Coagulation is often applied as a pre-treatment for membrane processes to reduce dissolved organic matter and to prevent membrane fouling. Biopolymers (BPs) have repeatedly been reported as major organic foulants, and coagulation conditions such as pH or dose have been optimised to minimise the remaining BPs. Optimisation however remains problematic because of the complex and heterogenetic nature of BP. In this study, the behaviour of several BP fractions in a coagulation process was investigated by excitation–emission matrix-parallel factor analysis (EEM-PARAFAC) following liquid chromatography (LC)-fractionation. Using a series of jar tests, we found that BP removal depends on the type of source water, reflecting differences in charge neutralisation conditions in three samples of natural water despite nearly identical processes for removing humic substances. This result demonstrates the complexity of optimisation for BP coagulation. Fractionation of EEM-PARAFAC to BP by LC showed that at least three organic component groups (C1, C2 and C3) constitute BP. C1 is tryptophan-like organic matter that is often found in wastewater effluent, C2 is tyrosine-like organic matter that has a phenolic chemical structure, and C3 is a humic-like substance. C1 was removed thoroughly at acidic pH but not at neutral pH, while the removal of C2 was inefficient even with a significant change in pH or dose, indicating similar difficulties in a coagulation process. The difference in components C1 and C2 may partly explain the difference in efficiencies of removal of BP in water from different sources. Our investigation suggests that the optimisation or selection of appropriate pre-treatment processes for membrane systems should be substantially based on the composition of BPs (e.g., C1 and C2 components).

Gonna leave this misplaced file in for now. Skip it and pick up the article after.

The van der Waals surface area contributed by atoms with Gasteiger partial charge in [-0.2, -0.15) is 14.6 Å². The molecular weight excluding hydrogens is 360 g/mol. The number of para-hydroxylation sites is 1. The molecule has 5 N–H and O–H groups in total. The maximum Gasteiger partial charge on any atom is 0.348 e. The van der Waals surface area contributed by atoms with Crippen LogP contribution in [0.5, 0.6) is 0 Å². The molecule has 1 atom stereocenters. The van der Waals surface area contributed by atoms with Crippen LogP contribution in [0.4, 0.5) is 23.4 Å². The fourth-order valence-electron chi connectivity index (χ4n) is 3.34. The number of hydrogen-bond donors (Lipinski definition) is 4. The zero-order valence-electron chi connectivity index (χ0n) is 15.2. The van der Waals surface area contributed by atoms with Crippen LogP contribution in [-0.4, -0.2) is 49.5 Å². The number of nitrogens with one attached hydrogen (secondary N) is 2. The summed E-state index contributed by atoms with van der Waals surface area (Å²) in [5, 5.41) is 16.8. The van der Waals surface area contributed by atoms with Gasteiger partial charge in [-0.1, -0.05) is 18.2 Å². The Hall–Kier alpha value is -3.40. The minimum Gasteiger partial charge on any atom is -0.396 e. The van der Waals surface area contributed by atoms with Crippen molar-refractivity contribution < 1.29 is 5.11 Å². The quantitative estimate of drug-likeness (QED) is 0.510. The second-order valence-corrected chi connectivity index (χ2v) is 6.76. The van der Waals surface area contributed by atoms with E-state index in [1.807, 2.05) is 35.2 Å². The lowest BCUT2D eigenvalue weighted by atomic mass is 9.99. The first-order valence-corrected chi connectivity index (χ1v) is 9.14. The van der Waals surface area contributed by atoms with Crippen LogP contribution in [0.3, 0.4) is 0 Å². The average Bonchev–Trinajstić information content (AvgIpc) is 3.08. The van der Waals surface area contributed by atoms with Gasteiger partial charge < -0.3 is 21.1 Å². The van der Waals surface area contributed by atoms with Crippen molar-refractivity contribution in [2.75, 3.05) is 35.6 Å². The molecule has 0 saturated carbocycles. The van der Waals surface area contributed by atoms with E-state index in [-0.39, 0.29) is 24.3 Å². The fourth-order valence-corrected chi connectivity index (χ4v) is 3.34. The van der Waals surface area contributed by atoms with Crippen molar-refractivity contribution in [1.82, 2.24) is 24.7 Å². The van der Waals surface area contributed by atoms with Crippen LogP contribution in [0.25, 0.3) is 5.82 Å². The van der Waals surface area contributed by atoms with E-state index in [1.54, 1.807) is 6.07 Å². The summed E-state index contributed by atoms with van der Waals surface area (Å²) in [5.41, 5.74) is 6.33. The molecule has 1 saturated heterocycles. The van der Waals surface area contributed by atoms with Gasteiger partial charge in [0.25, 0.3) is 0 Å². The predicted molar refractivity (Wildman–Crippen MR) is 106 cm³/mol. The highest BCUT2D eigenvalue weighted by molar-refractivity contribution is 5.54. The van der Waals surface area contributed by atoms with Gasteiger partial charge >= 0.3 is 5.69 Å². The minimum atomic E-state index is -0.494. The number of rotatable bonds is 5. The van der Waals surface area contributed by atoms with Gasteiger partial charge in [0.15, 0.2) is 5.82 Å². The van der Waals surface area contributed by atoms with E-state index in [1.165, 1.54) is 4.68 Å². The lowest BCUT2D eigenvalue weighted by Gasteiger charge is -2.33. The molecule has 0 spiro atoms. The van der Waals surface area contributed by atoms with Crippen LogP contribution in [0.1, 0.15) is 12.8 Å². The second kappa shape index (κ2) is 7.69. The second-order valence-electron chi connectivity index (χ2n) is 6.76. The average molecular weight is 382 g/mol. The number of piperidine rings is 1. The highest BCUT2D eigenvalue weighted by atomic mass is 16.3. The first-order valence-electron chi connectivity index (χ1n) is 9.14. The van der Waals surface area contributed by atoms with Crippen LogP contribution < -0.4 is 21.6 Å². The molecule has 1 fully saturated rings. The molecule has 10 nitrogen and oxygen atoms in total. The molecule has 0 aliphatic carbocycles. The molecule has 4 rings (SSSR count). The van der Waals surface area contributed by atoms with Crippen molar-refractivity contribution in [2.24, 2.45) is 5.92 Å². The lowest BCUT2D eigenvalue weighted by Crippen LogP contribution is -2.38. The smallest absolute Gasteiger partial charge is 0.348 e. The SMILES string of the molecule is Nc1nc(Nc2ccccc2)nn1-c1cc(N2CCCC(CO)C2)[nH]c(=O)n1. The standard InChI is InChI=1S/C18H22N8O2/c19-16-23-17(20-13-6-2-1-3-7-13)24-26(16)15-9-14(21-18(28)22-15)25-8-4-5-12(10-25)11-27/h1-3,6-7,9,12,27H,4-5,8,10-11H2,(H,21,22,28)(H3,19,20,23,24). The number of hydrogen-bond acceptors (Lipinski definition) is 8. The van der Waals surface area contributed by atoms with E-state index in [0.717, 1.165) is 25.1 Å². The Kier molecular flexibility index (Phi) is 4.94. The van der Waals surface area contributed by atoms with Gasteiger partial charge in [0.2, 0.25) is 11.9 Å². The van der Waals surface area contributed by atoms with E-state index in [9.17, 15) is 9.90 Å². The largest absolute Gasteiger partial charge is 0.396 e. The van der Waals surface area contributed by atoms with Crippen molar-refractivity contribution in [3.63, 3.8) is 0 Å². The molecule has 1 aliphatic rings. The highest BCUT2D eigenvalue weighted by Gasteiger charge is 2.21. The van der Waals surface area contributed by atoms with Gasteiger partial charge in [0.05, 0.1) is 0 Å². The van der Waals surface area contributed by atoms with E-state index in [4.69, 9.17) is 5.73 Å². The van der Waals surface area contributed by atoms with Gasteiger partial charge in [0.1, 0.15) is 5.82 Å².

Water Research – Elsevier
Published: Apr 15, 2018
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